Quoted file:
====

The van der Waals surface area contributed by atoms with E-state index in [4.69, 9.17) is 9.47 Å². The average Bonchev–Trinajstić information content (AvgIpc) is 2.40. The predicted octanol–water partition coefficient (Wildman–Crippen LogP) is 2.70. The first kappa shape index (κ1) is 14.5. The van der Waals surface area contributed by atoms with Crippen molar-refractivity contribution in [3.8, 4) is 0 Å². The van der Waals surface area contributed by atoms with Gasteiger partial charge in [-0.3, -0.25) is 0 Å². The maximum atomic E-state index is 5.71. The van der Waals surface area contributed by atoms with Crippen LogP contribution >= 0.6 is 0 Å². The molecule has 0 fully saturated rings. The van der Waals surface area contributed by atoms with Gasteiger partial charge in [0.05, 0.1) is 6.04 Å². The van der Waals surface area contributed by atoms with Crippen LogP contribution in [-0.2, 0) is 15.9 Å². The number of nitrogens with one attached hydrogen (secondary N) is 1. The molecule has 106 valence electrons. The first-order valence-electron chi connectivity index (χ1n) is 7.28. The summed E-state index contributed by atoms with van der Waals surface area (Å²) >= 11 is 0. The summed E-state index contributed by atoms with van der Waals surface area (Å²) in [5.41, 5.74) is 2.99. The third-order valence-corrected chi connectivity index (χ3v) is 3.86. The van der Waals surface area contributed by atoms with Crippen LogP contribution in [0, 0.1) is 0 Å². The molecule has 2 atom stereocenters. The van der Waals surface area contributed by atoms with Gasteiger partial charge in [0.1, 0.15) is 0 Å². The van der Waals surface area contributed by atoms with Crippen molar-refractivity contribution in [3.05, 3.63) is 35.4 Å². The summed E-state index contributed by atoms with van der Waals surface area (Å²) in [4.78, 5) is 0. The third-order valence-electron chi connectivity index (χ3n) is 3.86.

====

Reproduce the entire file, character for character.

The van der Waals surface area contributed by atoms with E-state index in [4.69, 9.17) is 9.47 Å². The average Bonchev–Trinajstić information content (AvgIpc) is 2.40. The predicted octanol–water partition coefficient (Wildman–Crippen LogP) is 2.70. The first kappa shape index (κ1) is 14.5. The van der Waals surface area contributed by atoms with Crippen molar-refractivity contribution in [3.8, 4) is 0 Å². The van der Waals surface area contributed by atoms with Gasteiger partial charge in [-0.3, -0.25) is 0 Å². The maximum atomic E-state index is 5.71. The van der Waals surface area contributed by atoms with Crippen LogP contribution >= 0.6 is 0 Å². The molecule has 0 fully saturated rings. The van der Waals surface area contributed by atoms with Gasteiger partial charge in [0.05, 0.1) is 6.04 Å². The van der Waals surface area contributed by atoms with Crippen LogP contribution in [-0.2, 0) is 15.9 Å². The number of nitrogens with one attached hydrogen (secondary N) is 1. The molecule has 106 valence electrons. The first-order valence-electron chi connectivity index (χ1n) is 7.28. The summed E-state index contributed by atoms with van der Waals surface area (Å²) >= 11 is 0. The summed E-state index contributed by atoms with van der Waals surface area (Å²) in [5.41, 5.74) is 2.99. The third-order valence-corrected chi connectivity index (χ3v) is 3.86. The van der Waals surface area contributed by atoms with Crippen LogP contribution in [0, 0.1) is 0 Å². The molecule has 2 atom stereocenters. The van der Waals surface area contributed by atoms with Gasteiger partial charge in [0.1, 0.15) is 0 Å². The van der Waals surface area contributed by atoms with Crippen molar-refractivity contribution in [3.05, 3.63) is 35.4 Å². The summed E-state index contributed by atoms with van der Waals surface area (Å²) in [4.78, 5) is 0. The third-order valence-electron chi connectivity index (χ3n) is 3.86.